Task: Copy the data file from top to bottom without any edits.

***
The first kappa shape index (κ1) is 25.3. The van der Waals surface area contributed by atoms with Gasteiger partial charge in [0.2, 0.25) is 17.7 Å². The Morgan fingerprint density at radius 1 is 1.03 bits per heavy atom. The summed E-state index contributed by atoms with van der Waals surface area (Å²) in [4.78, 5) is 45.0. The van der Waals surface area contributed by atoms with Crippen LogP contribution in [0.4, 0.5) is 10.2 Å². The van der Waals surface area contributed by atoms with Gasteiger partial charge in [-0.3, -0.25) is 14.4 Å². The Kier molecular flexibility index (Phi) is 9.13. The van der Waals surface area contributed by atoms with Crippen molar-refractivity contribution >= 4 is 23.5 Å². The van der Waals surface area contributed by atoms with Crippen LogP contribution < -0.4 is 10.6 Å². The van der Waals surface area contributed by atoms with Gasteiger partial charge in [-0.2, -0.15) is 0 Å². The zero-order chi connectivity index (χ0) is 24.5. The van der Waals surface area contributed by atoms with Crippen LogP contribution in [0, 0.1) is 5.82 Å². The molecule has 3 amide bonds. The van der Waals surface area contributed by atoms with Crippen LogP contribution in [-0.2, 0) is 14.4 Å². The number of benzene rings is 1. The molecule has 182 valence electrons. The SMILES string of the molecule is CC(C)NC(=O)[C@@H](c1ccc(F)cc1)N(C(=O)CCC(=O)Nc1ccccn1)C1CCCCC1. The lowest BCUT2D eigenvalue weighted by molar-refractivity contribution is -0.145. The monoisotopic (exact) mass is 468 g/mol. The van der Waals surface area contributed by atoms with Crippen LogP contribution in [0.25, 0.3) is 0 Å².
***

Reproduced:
The first kappa shape index (κ1) is 25.3. The van der Waals surface area contributed by atoms with Gasteiger partial charge in [0.2, 0.25) is 17.7 Å². The Morgan fingerprint density at radius 1 is 1.03 bits per heavy atom. The summed E-state index contributed by atoms with van der Waals surface area (Å²) in [4.78, 5) is 45.0. The van der Waals surface area contributed by atoms with Crippen LogP contribution in [0.4, 0.5) is 10.2 Å². The van der Waals surface area contributed by atoms with Gasteiger partial charge in [-0.3, -0.25) is 14.4 Å². The Kier molecular flexibility index (Phi) is 9.13. The van der Waals surface area contributed by atoms with Crippen molar-refractivity contribution >= 4 is 23.5 Å². The van der Waals surface area contributed by atoms with Crippen LogP contribution < -0.4 is 10.6 Å². The van der Waals surface area contributed by atoms with Gasteiger partial charge in [-0.2, -0.15) is 0 Å². The zero-order chi connectivity index (χ0) is 24.5. The van der Waals surface area contributed by atoms with Crippen LogP contribution in [0, 0.1) is 5.82 Å². The molecule has 3 amide bonds. The van der Waals surface area contributed by atoms with Crippen LogP contribution in [-0.2, 0) is 14.4 Å². The number of benzene rings is 1. The molecule has 182 valence electrons. The SMILES string of the molecule is CC(C)NC(=O)[C@@H](c1ccc(F)cc1)N(C(=O)CCC(=O)Nc1ccccn1)C1CCCCC1. The lowest BCUT2D eigenvalue weighted by molar-refractivity contribution is -0.145. The monoisotopic (exact) mass is 468 g/mol. The van der Waals surface area contributed by atoms with Crippen LogP contribution in [0.25, 0.3) is 0 Å².